This paper offers a, to me, fascinating "look behind the scenes" of Chematica. At the core this program has 75,000 handcrafted reaction rules (SMARTS and Reaction SMARTS strings as shown in the above figure) extracted from the literature (which took over a decade). The authors estimate that there ca 3000-5000 new reaction classes/types appearing in the literature each years and "that there are on the order of 100,000 distinct reaction classes constituting the body of modern organic chemistry. So their work is almost done :).

The paper does a really excellent job of outlining the challenges involved in constructing these rules and present several cases where the rules must be augmented by ML, MM, and Hückel calculations in order to take non-local structural (e.g. strain and steric hindrance) and electronic effects (e.g. on regioselectivity) into account. Such calculations must be done on the millisecond time scale as many thousand intermediates must be inspected during a retrosynthetic search. At the same time they must be very accurate as inaccuracies accumulate with each step on the retrosynthetic path.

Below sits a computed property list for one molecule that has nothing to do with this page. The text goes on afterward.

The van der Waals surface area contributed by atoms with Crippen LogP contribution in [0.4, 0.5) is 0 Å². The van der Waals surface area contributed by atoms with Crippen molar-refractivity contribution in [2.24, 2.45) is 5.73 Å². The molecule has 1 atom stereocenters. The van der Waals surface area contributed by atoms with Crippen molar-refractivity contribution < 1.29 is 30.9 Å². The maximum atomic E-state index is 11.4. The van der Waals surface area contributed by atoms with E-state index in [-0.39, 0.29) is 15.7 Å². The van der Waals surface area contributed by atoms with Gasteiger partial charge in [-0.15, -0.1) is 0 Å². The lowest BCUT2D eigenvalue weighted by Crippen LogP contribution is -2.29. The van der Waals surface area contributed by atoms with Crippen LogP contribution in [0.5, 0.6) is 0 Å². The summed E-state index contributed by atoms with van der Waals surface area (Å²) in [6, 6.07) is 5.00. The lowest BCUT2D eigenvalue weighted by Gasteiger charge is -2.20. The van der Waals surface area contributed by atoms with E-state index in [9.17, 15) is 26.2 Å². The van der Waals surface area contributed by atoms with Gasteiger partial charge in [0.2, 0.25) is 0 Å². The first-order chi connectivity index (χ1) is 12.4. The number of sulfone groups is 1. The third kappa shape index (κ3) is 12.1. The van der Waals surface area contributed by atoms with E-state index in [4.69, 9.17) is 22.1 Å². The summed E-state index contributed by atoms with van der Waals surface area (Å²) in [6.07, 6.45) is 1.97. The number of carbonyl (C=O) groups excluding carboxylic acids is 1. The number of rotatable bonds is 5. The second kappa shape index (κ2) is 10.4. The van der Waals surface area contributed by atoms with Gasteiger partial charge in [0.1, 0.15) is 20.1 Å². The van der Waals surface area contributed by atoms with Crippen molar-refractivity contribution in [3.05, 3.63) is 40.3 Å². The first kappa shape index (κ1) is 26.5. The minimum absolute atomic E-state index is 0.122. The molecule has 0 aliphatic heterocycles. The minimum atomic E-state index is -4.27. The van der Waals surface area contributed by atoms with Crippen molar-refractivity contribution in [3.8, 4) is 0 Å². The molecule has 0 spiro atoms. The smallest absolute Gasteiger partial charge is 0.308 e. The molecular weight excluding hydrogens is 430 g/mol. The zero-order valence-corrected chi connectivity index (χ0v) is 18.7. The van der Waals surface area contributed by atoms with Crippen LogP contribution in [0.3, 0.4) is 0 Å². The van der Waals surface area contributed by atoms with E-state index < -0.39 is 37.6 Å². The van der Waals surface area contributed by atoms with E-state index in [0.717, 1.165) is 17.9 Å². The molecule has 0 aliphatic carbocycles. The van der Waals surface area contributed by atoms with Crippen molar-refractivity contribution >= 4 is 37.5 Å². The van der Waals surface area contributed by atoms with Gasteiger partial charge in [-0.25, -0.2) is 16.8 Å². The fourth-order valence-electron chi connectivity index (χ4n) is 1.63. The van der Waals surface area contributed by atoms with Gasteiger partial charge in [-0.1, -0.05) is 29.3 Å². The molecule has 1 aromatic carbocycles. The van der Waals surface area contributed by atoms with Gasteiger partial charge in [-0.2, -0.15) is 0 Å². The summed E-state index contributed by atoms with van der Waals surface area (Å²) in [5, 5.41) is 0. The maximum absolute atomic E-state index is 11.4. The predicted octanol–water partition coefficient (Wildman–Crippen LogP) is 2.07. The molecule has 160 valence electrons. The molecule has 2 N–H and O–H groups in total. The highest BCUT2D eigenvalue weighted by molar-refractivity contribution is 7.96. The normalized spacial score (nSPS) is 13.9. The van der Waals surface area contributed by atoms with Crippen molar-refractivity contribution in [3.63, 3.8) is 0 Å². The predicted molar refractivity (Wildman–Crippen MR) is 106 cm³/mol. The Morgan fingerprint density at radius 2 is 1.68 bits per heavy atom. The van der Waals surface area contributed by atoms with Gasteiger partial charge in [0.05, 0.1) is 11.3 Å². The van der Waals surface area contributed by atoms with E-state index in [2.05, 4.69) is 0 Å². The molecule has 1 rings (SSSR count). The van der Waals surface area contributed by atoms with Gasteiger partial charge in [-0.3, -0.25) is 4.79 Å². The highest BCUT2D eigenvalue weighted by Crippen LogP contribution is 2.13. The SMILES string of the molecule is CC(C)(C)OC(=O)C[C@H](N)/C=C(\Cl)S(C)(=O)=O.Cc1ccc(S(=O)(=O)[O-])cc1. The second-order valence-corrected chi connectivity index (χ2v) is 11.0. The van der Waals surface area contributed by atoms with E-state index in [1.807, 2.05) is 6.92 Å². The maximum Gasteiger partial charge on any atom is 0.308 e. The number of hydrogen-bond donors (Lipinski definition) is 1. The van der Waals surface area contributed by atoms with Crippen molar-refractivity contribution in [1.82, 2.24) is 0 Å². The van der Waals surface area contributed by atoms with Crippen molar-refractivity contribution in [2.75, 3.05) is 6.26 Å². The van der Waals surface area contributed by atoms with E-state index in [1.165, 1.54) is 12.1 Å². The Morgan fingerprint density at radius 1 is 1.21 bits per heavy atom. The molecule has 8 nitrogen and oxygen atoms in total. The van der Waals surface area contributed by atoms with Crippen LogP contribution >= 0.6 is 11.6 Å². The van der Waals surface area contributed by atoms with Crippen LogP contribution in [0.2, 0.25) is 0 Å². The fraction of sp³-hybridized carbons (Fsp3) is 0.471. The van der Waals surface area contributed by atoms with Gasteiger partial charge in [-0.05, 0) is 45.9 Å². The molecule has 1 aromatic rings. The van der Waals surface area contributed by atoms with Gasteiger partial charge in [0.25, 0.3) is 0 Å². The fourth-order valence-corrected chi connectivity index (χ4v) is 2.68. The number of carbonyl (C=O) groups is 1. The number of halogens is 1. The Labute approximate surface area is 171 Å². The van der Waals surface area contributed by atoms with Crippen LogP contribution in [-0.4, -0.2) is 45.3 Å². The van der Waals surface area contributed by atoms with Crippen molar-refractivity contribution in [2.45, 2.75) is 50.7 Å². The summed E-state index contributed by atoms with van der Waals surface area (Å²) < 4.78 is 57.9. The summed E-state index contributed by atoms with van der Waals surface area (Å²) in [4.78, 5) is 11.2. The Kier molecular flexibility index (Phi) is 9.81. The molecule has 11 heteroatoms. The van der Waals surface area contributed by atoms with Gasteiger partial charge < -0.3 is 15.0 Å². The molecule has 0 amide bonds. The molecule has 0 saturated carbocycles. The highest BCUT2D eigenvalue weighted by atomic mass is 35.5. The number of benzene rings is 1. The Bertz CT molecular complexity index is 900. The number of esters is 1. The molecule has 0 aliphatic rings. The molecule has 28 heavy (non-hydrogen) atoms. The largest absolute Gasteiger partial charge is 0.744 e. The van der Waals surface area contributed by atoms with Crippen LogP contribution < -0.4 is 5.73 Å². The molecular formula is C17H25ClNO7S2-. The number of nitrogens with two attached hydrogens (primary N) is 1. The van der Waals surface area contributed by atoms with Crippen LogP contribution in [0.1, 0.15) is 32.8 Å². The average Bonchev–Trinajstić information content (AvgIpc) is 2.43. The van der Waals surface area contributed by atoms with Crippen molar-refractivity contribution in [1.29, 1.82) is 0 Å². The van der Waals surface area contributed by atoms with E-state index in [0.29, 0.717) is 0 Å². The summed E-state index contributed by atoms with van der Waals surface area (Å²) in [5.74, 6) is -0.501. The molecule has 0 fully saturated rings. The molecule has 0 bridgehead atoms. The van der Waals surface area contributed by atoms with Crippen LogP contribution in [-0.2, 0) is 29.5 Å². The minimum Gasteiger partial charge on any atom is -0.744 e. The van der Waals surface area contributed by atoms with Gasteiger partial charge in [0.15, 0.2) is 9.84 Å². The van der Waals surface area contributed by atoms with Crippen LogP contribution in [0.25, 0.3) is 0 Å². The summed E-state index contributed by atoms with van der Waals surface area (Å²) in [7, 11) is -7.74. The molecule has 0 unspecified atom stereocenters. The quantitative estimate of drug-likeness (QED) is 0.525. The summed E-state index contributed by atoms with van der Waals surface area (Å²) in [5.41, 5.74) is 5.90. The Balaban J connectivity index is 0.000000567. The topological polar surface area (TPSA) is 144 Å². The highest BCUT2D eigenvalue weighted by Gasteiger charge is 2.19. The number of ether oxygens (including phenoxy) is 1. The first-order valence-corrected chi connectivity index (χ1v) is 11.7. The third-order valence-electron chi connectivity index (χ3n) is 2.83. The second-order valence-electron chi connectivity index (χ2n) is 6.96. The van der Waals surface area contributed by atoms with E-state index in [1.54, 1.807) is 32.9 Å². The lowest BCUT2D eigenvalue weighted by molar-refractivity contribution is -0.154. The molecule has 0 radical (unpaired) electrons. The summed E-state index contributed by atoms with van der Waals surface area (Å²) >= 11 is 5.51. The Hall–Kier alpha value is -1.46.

It will be very interesting to see if purely ML-based alternatives can beat this approach!

This work is licensed under a Creative Commons Attribution 4.0 International License.

Wednesday, June 12, 2019

Vibrational Signatures of Chirality Recognition Between α-Pinene and Alcohols for Theory Benchmarking

Medel, R.; Stelbrink, C.; Suhm, M. A., Angew. Chem. Int. Ed. 2019, 58, 8177
Contributed by Steven Bachrach
Reposted from Computational Organic Chemistry with permission

Can vibrational spectroscopy be used to identify stereoisomers? Medel, Stelbrink, and Suhm have examined the vibrational spectra of (+)- and (-)-α-pinene, (±)-1, in the presence of four different chiral terpenes 2-5.1 They recorded gas phase spectra by thermal expansion of a chiral α-pinene with each chiral terpene.

For the complex of 4 with (+)-1 or (-)-1 and 5 with (+)-1 or (-)-1, the OH vibrational frequency is identical for the two different stereoisomers. However, the OH vibrational frequencies differ by 2 cm-1 with 3, and the complex of 3/(+)-1 displays two different OH stretches that differ by 11 cm-1. And in the case of the complex of α-pinene with 2, the OH vibrational frequencies of the two different stereoisomers differ by 11 cm-1!